Stands 16.1 at Withers

The former champion jockey found his charge stands 16.1 at the withers. He girths fully 77 inches and his uncommonly low hocks come to 39 inches of leverage from hip to hock. This is important, though The Tetrarch and Purchase had long cannons and consequently long tendons, while Commando had not much length from hip to crooked hock. Majestic Prince had nine inches of bone below the knee. He is wide between the eyes, nine inches to be precise, while his overall length from the poll to the croup is 96 inches.

Most thoroughbreds are deficient behind the saddle, the particular which is The Prince’s conformational chef d’ouvre. John Hertz used to complain Reigh Count “had no quarters.” He distinguished himself at home and abroad and yet we think that everyone likes a horse with what Linus McAtee called “a lot of dig.” Possibly the gross sprinter Osmand was as wide across the loin as is Majestic Prince, and he had even more bone, but we do not recall he had such sensational length of pelvis. In the McMahon colt’s instance this appears equal to the distance between the withers and coupling. Moreover, he stands over a lot of ground.

One would scarcely guess it from his measurements but for all this length of top line, Majestic Prince’s back affords barely room enough for a saddle, while the loin is slightly arching. There is a swell of muscle along either side of the spinal column. He has superb balance throughout, with absolutely no angles, and his tout ensemble is a confluence of curving lines rather than plane surfaces. He came equipped with tremendous muscling about the stifle and gaskins and at the bow of the quarters.

His chest development also is abnormal. He forks up nicely, neither too wide nor with both forelegs coming out the same hole, while the scapula and humerus are well laid and the femur drops into flat hocks set on well down straight hind legs. His pasterns are unexceptionable and his hoofs well turned, one being imperceptibly smaller than its mate.

His color is that attractive hue which identified Aristides for all time as “the little red horse.” He has white socks about halfway to the hocks behind, a filigree of white behind one coronet in front and a small, inhibited star as his only marking. We suppose you know a lot of white is anathema to veteran horsemen. A white hoof is supposed to be porous, but it always gets cleaned.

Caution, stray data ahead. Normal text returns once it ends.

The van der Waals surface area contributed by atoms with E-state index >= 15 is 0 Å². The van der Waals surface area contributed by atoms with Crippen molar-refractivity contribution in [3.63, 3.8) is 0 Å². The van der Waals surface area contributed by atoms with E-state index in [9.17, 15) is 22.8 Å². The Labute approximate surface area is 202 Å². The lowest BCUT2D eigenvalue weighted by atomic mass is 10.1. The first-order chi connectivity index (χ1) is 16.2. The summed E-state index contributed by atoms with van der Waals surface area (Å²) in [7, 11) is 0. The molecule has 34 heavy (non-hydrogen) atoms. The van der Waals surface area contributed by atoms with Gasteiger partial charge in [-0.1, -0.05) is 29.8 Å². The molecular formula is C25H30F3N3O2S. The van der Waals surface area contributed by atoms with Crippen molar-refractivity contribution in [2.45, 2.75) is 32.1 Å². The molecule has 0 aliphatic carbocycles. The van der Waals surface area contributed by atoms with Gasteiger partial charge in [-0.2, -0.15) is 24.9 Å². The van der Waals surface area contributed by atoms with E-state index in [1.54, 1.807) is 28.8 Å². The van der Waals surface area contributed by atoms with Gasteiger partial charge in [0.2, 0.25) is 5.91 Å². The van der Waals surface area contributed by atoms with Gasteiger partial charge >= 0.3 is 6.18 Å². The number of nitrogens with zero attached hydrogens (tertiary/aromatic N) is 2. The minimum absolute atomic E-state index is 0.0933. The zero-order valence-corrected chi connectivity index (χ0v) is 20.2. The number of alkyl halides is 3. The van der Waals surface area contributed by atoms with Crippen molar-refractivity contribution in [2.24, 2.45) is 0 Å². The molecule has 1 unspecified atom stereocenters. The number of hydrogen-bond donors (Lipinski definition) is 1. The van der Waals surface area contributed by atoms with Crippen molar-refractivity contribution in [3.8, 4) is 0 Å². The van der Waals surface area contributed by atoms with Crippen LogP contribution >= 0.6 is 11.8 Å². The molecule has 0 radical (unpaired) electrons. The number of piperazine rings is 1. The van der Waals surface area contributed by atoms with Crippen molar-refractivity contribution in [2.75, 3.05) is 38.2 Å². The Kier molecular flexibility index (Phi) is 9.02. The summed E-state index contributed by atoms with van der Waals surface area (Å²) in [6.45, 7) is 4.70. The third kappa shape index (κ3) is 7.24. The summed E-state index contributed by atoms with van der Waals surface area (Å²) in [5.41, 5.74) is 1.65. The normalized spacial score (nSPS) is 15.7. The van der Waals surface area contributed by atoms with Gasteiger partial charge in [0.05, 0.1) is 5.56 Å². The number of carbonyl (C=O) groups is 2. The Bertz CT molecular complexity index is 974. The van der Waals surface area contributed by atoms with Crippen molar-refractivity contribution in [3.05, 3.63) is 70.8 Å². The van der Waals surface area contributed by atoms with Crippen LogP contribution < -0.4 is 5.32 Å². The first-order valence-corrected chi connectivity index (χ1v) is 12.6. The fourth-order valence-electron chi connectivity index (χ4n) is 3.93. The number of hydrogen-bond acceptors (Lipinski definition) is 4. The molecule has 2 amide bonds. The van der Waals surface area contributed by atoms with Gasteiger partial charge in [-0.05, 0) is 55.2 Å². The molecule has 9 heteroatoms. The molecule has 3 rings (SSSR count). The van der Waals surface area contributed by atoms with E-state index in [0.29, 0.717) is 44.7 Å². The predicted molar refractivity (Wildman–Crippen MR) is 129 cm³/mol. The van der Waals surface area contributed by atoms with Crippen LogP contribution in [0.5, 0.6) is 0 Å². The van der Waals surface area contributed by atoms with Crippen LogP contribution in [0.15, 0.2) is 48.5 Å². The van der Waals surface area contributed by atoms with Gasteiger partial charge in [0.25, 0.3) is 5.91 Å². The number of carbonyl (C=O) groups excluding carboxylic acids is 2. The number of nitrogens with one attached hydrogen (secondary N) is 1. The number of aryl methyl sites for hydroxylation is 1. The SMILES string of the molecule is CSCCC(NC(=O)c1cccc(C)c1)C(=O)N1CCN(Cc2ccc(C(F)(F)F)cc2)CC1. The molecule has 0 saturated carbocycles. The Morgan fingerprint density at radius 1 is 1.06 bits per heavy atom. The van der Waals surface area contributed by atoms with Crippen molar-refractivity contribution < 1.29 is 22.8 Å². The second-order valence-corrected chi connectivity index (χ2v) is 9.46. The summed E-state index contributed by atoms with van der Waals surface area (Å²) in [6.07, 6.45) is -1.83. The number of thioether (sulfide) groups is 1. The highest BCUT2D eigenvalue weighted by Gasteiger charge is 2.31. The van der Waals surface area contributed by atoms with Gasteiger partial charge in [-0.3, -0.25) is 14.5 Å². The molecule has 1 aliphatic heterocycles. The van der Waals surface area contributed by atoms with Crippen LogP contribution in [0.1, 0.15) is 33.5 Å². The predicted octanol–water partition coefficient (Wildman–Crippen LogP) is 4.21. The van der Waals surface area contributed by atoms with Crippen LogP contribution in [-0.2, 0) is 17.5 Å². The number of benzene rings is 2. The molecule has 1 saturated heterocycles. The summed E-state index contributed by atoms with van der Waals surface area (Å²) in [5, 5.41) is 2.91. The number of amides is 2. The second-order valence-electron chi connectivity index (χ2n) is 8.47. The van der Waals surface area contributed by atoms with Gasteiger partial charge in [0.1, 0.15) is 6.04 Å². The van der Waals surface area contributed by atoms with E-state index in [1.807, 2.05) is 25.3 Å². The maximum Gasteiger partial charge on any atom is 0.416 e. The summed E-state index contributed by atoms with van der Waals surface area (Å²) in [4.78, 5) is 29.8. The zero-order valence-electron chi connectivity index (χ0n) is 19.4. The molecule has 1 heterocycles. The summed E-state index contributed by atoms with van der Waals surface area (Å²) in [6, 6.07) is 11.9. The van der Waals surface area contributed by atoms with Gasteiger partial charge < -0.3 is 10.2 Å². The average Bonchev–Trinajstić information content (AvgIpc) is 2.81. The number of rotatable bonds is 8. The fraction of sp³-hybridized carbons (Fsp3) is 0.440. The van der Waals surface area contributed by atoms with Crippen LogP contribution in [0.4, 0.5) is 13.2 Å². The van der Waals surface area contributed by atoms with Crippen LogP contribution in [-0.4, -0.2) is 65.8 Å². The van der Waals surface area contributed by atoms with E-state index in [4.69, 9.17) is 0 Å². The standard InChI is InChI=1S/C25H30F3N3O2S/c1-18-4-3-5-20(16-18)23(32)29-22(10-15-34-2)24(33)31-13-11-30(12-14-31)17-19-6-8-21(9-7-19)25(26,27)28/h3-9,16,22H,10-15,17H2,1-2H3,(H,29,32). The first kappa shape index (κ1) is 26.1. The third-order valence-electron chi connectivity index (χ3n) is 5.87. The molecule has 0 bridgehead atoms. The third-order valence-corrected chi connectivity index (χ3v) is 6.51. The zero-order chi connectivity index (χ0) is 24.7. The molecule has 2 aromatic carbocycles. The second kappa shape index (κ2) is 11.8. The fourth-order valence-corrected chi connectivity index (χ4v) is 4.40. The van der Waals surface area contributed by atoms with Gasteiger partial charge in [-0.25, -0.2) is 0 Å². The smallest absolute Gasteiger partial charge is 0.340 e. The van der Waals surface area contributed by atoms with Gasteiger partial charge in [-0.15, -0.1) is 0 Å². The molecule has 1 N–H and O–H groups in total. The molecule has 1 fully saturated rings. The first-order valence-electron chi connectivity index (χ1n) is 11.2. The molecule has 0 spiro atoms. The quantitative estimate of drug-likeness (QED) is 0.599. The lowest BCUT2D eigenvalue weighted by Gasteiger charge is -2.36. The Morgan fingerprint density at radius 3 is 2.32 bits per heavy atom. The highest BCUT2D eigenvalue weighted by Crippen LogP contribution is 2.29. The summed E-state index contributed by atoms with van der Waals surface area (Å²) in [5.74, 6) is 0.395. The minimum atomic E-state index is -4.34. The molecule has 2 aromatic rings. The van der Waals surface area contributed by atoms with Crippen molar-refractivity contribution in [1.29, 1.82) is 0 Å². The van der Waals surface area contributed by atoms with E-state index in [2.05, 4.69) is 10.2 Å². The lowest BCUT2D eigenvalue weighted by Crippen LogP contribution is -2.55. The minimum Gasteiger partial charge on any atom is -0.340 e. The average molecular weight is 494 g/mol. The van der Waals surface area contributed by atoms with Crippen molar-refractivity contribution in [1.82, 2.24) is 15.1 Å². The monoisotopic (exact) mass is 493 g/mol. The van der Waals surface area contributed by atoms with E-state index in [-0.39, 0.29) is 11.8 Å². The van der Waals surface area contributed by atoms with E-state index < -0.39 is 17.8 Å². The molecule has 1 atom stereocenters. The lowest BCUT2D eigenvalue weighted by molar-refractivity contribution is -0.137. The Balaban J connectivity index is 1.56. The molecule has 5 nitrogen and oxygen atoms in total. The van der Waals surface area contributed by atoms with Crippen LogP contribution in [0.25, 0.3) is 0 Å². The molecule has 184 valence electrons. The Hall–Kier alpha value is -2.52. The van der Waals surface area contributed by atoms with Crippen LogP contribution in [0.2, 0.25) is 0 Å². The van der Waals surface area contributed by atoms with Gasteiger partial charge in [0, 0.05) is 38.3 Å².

One rarely sees such an enormous colt with quite Majestic Prince’s finish, though we think we have seen handsomer heads (for instance Peter Pan and Eight Thirty) and we are sure we have seen better ankles and harder cannons.

We suppose some of Majestic Prince’s misfortune, as well as his pulchritude, might be ascribed to his genealogy. At first blush this may seem rather gratuitous, but, of course, our Stud Book is in a sense a catalogue of stallions who could make this same claim.

The parent never knows what particular genes his child will inherit. Display was hailed as “the best bred son of Fair Play,” while Man o’ War’s family was long ostracized as one from across the tracks. And yet they contradicted their genealogical zip codes in training. Breeders can only hope their produce have the character to compensate for genetic frailties. These are nearly unavoidable in any pedigree, not to say highly unpredictable. Spendthrift had loaded shoulders and was light under the knee, but sired the most durable campaigners of his time.

Ancestress of Whisk Broom II